Stain Removal

Stain removal tips

Anyone who has a pet, kids, or any type of family knows the value of good stain removal. Don't always head for the chemicals when faced with a tricky stain. Stain removal is sometimes best left to the natural ingredients you can find in your home. However, no matter what type of stain remover you're going to use, remember that time is always of the essence when dealing with a tough mark. The sooner you can get a spot treated with a stain remover, the easier it's going to be to get out.

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Ink Stain Removal

Ink stain removal, the bane of the student or work life, can be tricky. Most of the time, ink stains are found on clothing, but it's not unheard of to find one on the couch, either. Vinegar, rubbing alcohol, and hairspray are all commonly used ink stain removers.

Make sure you clean both sides of the fabric, if possible, since ink stains quickly bleed through. Use a toothbrush to scrub, but be gentle to avoid damaging the fabric.

Lipstick Stain Removal

Lipstick on your collar can be practically impossible to clean; lipstick stain removal is a real art. The key to avoiding chemical cleaners is to attack the stain as quickly as possible, dabbing as much of the lipstick off the fabric as you can. Don't rub the stain: you'll only make it worse.

Afterwards, use baking soda to try and get the rest out. You may need a lot!

Red Wine Stain Removal

Red wine stain removal is best done immediately to avoid the need for harsh chemicals. Your best bet is to soak up as much of the wine as possible using a towel. Anything that's left should be dabbed at with warm water. Soda water works exceptionally well, but if you don't have any, regular tap water will do fine, also. Don't rub, or you'll just push the stain in worse. Don't use hot water, or you'll just cook the stain right in.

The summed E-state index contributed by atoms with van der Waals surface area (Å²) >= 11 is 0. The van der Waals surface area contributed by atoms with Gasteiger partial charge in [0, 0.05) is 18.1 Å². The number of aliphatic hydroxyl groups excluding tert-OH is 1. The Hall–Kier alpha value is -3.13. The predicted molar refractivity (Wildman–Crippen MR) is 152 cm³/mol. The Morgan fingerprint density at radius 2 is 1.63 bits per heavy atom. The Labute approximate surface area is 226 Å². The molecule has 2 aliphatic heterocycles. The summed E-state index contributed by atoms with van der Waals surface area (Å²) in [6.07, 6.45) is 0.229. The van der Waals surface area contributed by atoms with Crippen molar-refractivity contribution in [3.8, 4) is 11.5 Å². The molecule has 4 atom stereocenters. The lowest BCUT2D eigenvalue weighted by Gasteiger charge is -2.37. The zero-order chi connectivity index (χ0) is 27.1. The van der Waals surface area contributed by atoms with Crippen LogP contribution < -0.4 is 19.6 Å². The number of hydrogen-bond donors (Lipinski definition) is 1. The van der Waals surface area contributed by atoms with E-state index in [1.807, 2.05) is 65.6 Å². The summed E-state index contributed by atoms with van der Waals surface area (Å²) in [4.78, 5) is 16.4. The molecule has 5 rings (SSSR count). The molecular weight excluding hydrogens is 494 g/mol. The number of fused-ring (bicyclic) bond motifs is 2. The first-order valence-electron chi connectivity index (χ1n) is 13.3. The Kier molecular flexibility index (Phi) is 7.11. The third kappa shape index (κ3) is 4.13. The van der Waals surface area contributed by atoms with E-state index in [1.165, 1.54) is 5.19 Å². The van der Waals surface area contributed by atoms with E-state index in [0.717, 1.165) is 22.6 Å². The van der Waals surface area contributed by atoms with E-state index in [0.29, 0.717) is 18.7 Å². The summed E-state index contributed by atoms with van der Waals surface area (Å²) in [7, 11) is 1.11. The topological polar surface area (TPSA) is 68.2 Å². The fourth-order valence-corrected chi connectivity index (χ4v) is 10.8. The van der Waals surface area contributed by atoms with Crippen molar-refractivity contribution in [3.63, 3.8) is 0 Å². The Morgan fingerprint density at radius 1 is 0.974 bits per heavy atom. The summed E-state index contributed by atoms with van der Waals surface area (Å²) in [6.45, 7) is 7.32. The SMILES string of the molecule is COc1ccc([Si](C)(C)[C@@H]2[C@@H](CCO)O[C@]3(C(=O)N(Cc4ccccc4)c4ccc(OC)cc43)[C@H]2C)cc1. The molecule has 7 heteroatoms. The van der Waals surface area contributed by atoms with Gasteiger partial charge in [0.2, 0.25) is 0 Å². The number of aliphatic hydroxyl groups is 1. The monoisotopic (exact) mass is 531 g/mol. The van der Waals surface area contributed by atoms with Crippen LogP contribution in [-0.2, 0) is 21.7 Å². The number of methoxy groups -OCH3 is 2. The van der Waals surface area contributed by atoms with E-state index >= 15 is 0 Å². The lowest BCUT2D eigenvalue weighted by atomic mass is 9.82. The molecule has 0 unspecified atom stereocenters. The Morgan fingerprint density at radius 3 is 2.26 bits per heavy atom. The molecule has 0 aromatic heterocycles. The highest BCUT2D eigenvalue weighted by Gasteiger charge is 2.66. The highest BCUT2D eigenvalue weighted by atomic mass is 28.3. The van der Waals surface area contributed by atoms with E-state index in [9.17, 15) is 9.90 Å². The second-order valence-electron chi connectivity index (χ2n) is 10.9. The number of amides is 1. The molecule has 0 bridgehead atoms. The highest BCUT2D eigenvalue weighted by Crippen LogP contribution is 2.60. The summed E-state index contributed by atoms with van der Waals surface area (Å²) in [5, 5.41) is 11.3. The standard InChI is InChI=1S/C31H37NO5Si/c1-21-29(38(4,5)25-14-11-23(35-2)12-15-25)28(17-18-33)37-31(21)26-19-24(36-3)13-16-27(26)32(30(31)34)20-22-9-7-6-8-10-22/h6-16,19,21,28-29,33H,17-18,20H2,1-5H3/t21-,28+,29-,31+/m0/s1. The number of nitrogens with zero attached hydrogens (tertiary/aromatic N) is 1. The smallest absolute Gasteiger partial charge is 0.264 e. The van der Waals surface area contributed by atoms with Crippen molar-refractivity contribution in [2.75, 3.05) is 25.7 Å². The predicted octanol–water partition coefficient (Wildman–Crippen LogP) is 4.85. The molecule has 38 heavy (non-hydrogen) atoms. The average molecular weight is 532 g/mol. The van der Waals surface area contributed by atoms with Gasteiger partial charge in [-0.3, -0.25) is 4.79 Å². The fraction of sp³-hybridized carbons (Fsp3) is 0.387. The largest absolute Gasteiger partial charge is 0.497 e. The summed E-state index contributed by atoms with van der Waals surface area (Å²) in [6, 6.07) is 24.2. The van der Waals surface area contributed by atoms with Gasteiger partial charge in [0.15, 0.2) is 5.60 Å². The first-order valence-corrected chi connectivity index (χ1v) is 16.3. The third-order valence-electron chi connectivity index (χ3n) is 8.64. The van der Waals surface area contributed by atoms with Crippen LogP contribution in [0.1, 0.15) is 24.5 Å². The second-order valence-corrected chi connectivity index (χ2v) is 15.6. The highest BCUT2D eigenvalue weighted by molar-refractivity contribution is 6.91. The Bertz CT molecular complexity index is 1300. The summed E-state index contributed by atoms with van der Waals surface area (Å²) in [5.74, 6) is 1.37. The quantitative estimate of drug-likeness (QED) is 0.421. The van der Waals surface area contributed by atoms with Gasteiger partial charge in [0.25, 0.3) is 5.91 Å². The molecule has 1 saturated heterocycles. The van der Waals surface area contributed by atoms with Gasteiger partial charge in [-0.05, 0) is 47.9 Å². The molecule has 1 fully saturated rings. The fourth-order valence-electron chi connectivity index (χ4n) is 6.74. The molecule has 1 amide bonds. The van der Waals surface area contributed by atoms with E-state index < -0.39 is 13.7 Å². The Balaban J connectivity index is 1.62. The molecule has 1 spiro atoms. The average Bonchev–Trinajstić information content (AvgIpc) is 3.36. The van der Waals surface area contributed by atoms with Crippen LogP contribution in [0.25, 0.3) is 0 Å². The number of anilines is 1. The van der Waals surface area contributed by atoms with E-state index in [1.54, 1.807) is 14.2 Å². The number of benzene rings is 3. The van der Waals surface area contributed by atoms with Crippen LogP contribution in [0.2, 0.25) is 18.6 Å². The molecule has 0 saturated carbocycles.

Blood Stain Removal

Water is a wonderful natural stain remover, and blood stain removal is no exception. Because there is protein in blood, you'll probably want to attack it with a little more than just regular tap water, though. For most blood stains, salt water is your best approach. Again, soak as much of the stain up as possible, and dab at the rest with warm, not hot, salted water.

Oil Stain Removal

Any greasy stain can be difficult, as is oil stain removal. You may have to change up your tactic depending on the type of oil stain, but common home or automotive oil can be removed by first dabbing as much of the stain up as possible, then using an absorbing agent, such as chalk, baking soda, or cornstarch as a pre-treatment before washing with warm water and soap.